Broker's negligence in failing to give notice of a claim not grounds for relief from forfeiture

6 minute read
05 July 2023


In Kestenberg Siegal Lipkus v Royal & Sun Alliance Ins Co,[1] the Ontario Superior Court considered whether relief from forfeiture applied where an insured did not give notice of a claim due to their broker's negligence.

The policy in question was a "claims made and reported" policy; the insured reported their claim to their broker, who failed to give notice to the insureds' excess insurers. By the time the broker reported the claim to the excess insurers, the policy period had expired.

In the result, the Court declined to grant relief from forfeiture, effectively finding that an insurance broker's negligence is not valid grounds for relief from forfeiture, even if it resulted in a gap in coverage.


Kestenberg Siegal Lipkus v. Royal & Sun Alliance Ins. Co. was a decision on a coverage application. The applicants, who were insured under a professional liability policy, sought a declaration that the respondents, their excess insurers under the policy, were responsible for coverage for a professional liability claim against them.

The insureds had three insurance policies during the material time: a primary professional liability policy, a first excess professional liability policy and a second excess professional liability policy. It was the second excess policy that was at issue in the application.

The policy in question was a "claims made and reported" policy, such that it only covered claims that are first made and reported to the insurer during the policy period. Specifically, the policy wording provided:

  1. As a condition precedent to its rights under this policy, an Insured must provide written notice of any claim as soon as practicable.
  2. This policy only covers claims first made against the Insured and reported to the Insurer during the policy period and provided that such claim arises out of an act, error or omission committed or alleged to have been committed on or after the retroactive date set forth at Item #6 of the Declarations.

The insureds asked their insurance broker to report the claim to their first and second excess insurers in 2018. The broker promptly reported the claim to the first excess insurer, but failed to report the claim to the second excess insurers until 2021; at which time the policy period had expired. The insurers denied coverage, relying on the notice condition under the policy.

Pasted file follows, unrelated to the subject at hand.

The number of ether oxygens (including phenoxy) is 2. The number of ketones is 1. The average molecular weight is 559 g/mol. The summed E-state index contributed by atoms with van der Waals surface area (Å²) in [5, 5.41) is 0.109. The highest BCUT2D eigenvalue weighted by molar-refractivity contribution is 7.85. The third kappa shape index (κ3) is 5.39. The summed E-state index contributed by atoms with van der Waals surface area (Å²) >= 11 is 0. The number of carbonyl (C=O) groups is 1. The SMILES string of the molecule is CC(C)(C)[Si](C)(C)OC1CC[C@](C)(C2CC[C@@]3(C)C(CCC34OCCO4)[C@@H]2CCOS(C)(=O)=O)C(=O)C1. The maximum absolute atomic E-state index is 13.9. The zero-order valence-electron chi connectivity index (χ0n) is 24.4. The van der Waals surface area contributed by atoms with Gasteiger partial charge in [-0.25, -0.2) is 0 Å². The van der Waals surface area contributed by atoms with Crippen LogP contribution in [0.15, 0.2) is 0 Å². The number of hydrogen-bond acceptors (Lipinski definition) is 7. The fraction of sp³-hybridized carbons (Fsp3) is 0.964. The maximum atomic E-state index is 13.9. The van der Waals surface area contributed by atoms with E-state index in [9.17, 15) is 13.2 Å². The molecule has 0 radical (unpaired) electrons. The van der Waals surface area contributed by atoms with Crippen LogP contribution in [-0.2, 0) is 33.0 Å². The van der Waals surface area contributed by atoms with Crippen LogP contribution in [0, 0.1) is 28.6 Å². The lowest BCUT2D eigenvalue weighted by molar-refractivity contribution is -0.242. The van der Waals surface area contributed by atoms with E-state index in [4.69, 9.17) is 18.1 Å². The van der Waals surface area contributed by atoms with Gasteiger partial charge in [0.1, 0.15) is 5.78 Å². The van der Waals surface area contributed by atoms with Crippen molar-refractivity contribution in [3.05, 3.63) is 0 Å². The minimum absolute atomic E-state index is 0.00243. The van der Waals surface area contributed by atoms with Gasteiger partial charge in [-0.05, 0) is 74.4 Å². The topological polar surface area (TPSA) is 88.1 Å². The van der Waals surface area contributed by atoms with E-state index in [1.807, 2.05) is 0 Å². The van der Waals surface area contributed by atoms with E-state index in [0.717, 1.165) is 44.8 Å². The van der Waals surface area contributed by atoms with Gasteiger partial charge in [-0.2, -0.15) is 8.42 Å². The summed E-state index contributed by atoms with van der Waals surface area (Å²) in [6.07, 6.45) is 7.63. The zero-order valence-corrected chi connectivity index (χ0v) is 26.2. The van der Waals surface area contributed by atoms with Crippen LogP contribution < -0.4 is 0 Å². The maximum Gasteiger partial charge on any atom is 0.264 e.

At the outset, the Court observed that an important part of the bargain struck in claims-made policies is restricted coverage by the insurer in exchange for a lower premium paid by the insured. This can result in a coverage gap, even though the insured is consistently insured: "such gaps are in the nature of the type of coverage chosen."[2]

The Court considered, but ultimately rejected, several arguments by the insureds suggesting that coverage was available. The Court held that a claims-made clause does not have to be labelled as a "condition precedent" in order to be one. As well, there was no conflict between the requirement to provide notice "as soon as practicable" and the requirement that claims be made and reported within the policy term: the policy "only covers claims first made and reported during the policy period"; "[w]ithin the policy period, however, the insured is obligated to provide notice of a claim as soon as practicable."[3] Additionally, the insureds had the option to purchase an extended reporting period with their coverage, but did not; which reinforced the fact that the policy was a claims-made and reported policy: "[i]t does not mean that claims can be reported after the policy period where, as here, an extended reporting period is not purchased."[4]

The insureds argued that the rationale for insurance is coverage, and that as a matter of public policy coverage must be interpreted generously. The Court agreed with this principle generally, but noted that another well-established principle is that the explicit terms of an insurance policy are to be adhered to.  Public policy supported this proposition as well: "[i]t does not help insureds at large for policies sold with a discounted premium due to the claims-made condition be suddenly required to cover claims not made within the time parameters of the policy. That will quickly put an end to the sale of policies with discounted premiums."[5]

The Court also concluded that the insureds would not suffer any prejudice if they were denied relief from forfeiture of the notice requirement: it was acknowledged that the broker was insured for professional liability, and who would presumably respond to the claim if the second excess insurer did not. In this context, relief from forfeiture for the insured would amount to relief from forfeiture for the broker's insurer, and the Court found no contract-based or equitable grounds to justify the relief sought.

The bottom line

While practitioners will be aware that relief from forfeiture has been found to apply in a wide range of circumstances, Kestenberg Siegal Lipkus v. Royal & Sun Alliance Ins. Co. illustrates that a Court will not go so far as to ignore the terms of the insurance policy at issue for the sake of finding coverage.


[1] 2023 ONSC 3132.

[2] Ibid. at para. 11.

[3] Ibid. at para 16.

[4] Ibid. at para. 19.

[5] Ibid. at para. 23.

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